Memoirs and autobiographical accounts of mental illness have been widely utilized in phenomenological psychopathology and, in particular, in the investigation of depression (Fuchs 2013; Ratcliffe 2010; Ratcliffe 2015), mania (Binswanger 1960; Bowden 2013), schizophrenia (Binswanger 1957; Parnas and Henriksen 2016; Sass 1994), anorexia nervosa (Bowden 2012; Legrand 2010), and borderline personality disorder (Stanghellini and Rosfort 2013). In this article I will provide a critical illustration of the different ways in which self- narratives have been employed in this context and (...)
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  11. Philosophical Psychopathology.George Graham & G. Lynn Stephens - 1998 - Philosophical Quarterly 48 (193):545-548.
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  12.  42
    Disinhibitory Psychopathology: A New Perspective and a Model for Research.Ethan E. Gorenstein & Joseph P. Newman - 1980 - Psychological Review 87 (3):301-315.
  13.  27
    Psychopathology and Truth: A Defense of Realism.Markus I. Eronen - 2019 - Journal of Medicine and Philosophy 44 (4):507-520.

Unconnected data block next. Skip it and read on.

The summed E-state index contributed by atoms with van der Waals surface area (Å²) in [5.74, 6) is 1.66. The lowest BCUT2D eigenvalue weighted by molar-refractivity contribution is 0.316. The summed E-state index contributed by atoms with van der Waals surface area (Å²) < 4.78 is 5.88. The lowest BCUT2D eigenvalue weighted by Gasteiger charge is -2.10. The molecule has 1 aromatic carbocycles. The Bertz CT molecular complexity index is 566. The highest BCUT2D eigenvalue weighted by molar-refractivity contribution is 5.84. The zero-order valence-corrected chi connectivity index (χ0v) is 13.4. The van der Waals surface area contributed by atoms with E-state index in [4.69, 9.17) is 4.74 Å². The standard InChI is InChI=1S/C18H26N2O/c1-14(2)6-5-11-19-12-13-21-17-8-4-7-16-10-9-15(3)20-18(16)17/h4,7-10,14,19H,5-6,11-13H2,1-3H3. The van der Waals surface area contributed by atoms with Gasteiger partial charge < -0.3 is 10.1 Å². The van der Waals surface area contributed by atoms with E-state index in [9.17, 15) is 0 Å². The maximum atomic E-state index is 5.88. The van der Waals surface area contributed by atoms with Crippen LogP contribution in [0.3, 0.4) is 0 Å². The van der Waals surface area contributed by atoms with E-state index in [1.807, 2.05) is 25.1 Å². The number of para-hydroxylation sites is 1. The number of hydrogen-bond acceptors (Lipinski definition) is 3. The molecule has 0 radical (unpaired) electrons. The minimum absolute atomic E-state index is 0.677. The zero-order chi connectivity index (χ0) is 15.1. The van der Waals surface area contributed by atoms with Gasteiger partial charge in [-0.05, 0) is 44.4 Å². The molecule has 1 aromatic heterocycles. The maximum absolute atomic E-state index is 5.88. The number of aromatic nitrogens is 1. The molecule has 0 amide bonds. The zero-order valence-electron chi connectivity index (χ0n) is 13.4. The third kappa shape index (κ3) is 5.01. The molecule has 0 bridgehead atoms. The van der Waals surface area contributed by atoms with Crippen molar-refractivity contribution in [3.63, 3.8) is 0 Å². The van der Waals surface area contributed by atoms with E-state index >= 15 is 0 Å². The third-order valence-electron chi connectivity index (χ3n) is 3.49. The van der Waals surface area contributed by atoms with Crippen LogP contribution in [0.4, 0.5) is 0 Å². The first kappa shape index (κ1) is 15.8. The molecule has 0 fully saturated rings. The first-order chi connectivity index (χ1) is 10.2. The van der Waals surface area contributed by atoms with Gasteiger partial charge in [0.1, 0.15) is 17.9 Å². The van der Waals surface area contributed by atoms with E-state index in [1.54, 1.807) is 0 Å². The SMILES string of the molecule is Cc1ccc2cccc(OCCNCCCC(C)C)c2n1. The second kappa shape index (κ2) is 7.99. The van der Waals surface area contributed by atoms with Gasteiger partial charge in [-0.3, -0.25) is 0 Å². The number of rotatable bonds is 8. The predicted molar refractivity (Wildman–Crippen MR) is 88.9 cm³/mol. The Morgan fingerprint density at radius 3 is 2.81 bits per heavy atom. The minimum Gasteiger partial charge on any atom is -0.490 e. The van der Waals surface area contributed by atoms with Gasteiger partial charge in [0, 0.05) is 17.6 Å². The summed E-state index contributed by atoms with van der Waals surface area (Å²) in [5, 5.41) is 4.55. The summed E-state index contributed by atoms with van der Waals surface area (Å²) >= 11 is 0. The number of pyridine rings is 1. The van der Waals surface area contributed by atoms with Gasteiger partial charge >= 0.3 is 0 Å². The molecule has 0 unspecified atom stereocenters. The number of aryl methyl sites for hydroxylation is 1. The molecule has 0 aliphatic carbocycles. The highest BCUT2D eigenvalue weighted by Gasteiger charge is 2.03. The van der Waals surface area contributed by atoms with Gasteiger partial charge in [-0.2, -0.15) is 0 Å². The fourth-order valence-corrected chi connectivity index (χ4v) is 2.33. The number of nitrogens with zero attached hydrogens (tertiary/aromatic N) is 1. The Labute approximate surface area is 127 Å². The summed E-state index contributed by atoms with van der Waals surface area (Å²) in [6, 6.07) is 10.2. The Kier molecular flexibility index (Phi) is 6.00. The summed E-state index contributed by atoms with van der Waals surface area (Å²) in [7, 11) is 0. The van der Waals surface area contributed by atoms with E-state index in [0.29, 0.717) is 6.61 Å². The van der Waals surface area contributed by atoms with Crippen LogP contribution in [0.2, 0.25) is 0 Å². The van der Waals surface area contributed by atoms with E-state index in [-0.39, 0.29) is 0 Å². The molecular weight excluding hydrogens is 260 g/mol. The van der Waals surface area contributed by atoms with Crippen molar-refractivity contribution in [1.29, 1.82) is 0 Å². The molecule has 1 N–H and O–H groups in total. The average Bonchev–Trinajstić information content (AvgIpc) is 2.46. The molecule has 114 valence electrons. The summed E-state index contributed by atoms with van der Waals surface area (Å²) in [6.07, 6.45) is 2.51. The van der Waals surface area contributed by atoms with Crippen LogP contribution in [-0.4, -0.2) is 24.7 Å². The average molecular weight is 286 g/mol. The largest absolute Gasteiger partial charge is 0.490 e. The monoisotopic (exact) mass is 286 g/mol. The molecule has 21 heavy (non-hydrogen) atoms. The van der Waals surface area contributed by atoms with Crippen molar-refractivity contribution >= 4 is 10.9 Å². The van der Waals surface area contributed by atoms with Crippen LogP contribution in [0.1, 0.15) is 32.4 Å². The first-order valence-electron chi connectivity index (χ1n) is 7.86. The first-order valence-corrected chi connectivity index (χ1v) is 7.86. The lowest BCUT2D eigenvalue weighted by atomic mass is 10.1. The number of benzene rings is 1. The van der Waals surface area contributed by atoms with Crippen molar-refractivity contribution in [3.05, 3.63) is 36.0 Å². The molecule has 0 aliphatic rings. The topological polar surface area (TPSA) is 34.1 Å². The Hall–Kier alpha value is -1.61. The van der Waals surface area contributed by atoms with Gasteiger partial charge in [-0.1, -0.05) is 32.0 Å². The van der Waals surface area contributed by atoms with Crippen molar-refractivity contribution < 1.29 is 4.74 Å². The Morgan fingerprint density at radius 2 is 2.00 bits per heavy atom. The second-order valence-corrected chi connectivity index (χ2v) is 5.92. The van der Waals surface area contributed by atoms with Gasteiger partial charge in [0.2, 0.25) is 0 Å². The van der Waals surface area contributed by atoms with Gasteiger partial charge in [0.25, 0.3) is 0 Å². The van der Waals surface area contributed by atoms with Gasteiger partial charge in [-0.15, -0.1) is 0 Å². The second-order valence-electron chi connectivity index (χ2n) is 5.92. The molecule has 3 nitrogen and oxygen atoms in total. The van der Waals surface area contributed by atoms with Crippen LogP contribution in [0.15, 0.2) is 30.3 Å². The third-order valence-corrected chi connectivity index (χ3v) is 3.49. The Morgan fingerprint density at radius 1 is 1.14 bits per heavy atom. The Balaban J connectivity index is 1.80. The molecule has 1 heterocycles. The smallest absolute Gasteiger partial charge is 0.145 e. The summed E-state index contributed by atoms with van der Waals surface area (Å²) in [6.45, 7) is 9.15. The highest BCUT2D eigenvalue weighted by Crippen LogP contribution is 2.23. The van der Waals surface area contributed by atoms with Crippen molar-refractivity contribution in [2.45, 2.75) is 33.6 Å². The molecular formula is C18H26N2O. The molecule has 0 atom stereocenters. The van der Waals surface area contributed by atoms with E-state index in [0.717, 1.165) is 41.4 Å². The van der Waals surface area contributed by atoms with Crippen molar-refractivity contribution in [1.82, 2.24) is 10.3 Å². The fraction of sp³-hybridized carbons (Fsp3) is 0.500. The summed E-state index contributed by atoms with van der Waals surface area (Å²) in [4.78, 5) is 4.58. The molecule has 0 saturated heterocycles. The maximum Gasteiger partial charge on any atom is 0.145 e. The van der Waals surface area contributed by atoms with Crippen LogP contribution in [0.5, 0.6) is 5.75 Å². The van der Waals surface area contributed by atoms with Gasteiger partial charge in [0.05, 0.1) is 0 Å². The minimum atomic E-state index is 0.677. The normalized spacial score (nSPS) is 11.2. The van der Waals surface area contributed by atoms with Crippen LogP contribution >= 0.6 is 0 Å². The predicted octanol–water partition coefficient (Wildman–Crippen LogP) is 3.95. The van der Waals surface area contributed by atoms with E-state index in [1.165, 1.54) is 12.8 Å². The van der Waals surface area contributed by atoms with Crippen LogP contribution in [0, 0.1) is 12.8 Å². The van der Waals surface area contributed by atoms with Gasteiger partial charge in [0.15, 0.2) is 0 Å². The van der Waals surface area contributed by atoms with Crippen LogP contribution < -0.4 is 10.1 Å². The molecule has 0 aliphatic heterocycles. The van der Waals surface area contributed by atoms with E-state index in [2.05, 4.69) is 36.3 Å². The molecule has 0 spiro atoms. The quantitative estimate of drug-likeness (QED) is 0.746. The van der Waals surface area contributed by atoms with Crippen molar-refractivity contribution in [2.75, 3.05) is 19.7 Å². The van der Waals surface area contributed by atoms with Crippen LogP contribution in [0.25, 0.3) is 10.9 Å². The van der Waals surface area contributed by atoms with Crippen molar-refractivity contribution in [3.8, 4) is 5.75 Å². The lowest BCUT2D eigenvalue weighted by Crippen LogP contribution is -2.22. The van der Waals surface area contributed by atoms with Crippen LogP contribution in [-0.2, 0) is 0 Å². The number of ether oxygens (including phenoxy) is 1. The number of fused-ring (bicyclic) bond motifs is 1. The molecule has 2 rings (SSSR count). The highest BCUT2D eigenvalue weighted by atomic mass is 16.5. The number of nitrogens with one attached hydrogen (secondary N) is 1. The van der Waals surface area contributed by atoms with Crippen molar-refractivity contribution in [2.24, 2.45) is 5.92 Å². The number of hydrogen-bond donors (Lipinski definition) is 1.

Recently Kenneth Kendler and Peter Zachar have raised doubts about the correspondence theory of truth and scientific realism in psychopathology. They argue that coherentist or pragmatist approaches to truth are better suited for understanding the reality of psychiatric disorders. In this article, I show that rejecting realism based on the correspondence theory is deeply problematic: It makes psychopathology categorically different from other sciences, and results in an implausible view of scientific discovery and progress. As an alternative, I suggest (...)
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  14.  7
    Psychopathology, Phenomenology and Affordances.Roy Dings - 2020 - Phenomenology and Mind:56.
  15. Externalizing Psychopatholog Yand the Error-Related Negativity.J. R. Hall, E. M. Bernat & C. J. Patrick - 2007 - Psychological Science 18 (4):326-333.